The future of content. A rambling proposal

I think it’s time to note down in words an idea that began a few years ago (so probably around 2010-2011), spoken about in lunches and meetings where a few souls, sitting on the edge of the precipice of publishing as the decline started to really take hold. A few of us were there – usually those who’d been in the industry a while, and mostly on the production and technology side of things – behind the scenes.

We could see a fundamental shift in the way we were doing business, and see that shift accelerating. It wasn’t just in terms of the broad changes in advertising and audience shifting from regular monthly magazines to multiple daily updates on a website to the immediacy of social and online.

It was about the way we saw content, and the invisible lines that drew content, and readers, together. And how we could map them, control them and exploit them to make content…’king’…again. At the time the industry was going through a resurgence of the phrase ‘content is king’. I find it a silly phrase, used as a last ditch plea for relevance. There are so many ‘c’ words fighting for that priority – content, client, convenience, customer, conversion, currency…all mean something important. That’s a divergence though.

I’ve talked about this idea with many over the years – inside various industries both technology and content. The idea requires a leap of faith from an industry that isn’t yet ready to make that leap. Or possibly a publishing industry that refuses to acknowledge the knife edge because it has too much invested in a belief. By which I mean that publishers consider themselves ‘lifestyle’ brands – a concept that is so broad now it’s lost all relevance. Look at the ‘lifestyle’ category on any App Store – it’s a mix of food, kids apps, dating apps, shopping, business, mindfulness, content and anything else that doesn’t fit somewhere else. Like the audience method, it’s a shallow water dilution of the strength.

It’s quite odd. Publishers are obsessed with an audience we know so little about. Much is made of the shift that publishers are doing to digital to know and deliver more to their audience. We are obsessed with reaching as many eyeballs as possible. Incredible reach that culturally battles with the idea that the brand is all about relevance and appealing to the passion of a reader. Publishers believe in incredible content engagement, but lean to delivering the same short-lived bait that competes in the same shallow waters as the nouveau content rich. Look at aggregation platforms, such as Facebook etc. These are essential for reach, just by value of pure numbers and as platforms designed for output. So publishers write to the algorithms that the platforms prefer, and hence get lost when everyone is writing variations on the same story about Celebrity X’s dress at Event X, using the same set of red carpet photos.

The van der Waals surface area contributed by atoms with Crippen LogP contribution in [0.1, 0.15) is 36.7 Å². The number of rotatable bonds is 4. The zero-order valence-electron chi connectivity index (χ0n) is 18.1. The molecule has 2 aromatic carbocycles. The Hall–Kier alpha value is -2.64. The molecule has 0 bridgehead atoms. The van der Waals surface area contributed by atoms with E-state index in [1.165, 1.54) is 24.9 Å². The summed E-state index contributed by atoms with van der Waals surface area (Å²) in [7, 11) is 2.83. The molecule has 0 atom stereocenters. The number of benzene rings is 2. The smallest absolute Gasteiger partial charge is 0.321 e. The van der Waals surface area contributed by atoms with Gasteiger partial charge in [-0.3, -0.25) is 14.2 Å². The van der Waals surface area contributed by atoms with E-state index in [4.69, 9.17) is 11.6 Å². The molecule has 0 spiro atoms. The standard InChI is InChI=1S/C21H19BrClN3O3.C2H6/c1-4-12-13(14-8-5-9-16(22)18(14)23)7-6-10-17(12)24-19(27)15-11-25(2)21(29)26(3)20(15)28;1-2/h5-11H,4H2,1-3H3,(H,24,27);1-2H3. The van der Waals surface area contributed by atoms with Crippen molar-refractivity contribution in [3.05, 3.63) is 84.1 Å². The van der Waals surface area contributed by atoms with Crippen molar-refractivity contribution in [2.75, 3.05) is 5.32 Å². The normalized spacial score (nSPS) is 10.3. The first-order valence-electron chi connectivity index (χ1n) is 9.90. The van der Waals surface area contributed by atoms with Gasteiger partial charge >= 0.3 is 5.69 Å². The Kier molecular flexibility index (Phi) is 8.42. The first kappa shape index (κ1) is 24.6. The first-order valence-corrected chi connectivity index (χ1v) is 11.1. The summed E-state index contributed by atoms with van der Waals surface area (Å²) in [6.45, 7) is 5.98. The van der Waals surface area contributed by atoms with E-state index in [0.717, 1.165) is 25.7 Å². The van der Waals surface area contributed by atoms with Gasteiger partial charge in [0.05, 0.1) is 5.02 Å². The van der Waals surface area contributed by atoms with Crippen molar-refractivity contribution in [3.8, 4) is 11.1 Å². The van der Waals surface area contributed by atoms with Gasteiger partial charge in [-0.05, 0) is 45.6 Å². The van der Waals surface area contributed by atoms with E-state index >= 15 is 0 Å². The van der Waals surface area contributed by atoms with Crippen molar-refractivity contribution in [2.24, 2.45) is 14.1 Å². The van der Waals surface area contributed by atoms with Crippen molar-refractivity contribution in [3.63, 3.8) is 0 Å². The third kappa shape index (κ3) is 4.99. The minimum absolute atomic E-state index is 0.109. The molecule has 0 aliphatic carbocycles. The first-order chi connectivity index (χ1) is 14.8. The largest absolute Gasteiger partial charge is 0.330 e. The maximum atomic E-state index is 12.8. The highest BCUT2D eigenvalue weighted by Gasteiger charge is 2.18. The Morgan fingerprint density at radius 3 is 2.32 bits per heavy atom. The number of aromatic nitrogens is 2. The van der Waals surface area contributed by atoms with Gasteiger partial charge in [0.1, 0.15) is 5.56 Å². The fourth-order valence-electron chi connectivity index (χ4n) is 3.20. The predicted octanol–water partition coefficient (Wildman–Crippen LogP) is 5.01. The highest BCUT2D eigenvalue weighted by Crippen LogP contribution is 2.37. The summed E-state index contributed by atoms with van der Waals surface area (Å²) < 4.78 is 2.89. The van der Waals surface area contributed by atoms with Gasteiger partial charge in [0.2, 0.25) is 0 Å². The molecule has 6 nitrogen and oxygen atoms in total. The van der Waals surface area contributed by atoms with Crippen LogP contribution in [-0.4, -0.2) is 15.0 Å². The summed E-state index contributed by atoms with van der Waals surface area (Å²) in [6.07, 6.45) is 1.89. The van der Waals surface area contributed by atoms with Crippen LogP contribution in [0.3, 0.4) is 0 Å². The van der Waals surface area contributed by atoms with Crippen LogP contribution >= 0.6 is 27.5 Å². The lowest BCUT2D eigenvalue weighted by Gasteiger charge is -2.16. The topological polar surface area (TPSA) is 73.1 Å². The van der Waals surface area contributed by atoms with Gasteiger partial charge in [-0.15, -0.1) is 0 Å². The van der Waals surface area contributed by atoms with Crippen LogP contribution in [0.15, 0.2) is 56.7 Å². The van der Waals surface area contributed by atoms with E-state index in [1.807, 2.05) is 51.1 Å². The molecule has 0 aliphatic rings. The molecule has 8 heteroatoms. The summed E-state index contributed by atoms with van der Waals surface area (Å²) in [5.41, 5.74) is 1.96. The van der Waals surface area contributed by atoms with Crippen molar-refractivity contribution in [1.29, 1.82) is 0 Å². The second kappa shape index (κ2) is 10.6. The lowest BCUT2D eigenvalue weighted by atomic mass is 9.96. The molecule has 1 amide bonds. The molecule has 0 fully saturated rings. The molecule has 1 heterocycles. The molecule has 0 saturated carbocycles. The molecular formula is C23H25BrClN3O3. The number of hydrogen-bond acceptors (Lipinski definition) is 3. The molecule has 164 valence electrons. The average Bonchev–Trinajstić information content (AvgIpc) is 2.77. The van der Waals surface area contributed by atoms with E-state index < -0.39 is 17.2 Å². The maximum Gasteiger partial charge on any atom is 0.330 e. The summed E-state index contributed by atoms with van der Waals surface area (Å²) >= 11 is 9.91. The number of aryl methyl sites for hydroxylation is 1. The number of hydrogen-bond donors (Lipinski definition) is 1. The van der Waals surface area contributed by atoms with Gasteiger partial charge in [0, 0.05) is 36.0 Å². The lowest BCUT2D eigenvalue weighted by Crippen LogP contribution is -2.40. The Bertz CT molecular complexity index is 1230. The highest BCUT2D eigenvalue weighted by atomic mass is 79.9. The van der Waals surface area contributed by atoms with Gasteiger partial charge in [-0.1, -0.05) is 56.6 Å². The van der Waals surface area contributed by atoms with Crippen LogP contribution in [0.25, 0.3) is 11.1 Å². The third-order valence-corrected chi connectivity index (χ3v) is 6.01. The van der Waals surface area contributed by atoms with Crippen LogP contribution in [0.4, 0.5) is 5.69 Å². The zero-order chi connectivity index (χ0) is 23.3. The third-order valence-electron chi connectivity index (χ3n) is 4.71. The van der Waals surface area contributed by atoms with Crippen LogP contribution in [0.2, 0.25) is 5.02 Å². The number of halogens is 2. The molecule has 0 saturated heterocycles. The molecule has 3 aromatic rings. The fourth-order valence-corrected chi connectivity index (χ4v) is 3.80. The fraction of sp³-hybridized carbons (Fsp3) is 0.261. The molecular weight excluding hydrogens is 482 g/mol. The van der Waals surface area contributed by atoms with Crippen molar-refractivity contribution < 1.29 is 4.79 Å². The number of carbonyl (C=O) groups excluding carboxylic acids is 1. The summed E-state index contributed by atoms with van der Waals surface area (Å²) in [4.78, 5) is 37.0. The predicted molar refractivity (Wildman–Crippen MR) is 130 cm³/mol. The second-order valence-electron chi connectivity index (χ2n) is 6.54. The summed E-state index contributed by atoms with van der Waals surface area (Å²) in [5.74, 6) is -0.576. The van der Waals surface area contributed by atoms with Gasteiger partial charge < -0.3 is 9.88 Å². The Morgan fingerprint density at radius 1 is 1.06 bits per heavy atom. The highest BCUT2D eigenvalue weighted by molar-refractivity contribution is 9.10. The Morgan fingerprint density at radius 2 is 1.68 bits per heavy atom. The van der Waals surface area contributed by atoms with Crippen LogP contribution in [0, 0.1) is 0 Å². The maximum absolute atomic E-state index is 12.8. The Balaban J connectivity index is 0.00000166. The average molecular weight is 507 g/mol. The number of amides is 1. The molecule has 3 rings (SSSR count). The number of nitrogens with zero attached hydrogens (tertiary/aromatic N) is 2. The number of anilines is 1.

Back to the idea.

The idea got dragged out again when Tom Goodwin made this post. That’s the idea in a nutshell. Creating a way for users to discover and explore the content they want in a depth they never thought possible, and then suggest new content to explore through the network.

It’s an idea that shifts from breadth of content to much more deeply engaging content, that surfaces complexity, discussion and knowledge. It also shifts the emphasis away from volume of audience to deeper engagement, probably with a smaller number of readers. Or would it? The idea has always had business model problems – in that it was too scary for a business. It relied too much on the rest of the networks trusting each other. It also implied that publishers would dilute their overall brands into specialties that weren’t guaranteed money spinners.

The real power of this story relies on the core influence of a publisher – the wonderful networks built over years. Those networks extend from writers, video, photographers, researchers, historians, libraries and so much more. Often they are global, and oftentimes built through the trained curiosity of a good writer, supported by the enthusiasm of an editor and the business acceptance that value isn’t driven completely by the immediate dollar connection of a story and its reader. Networks are an investment in the future.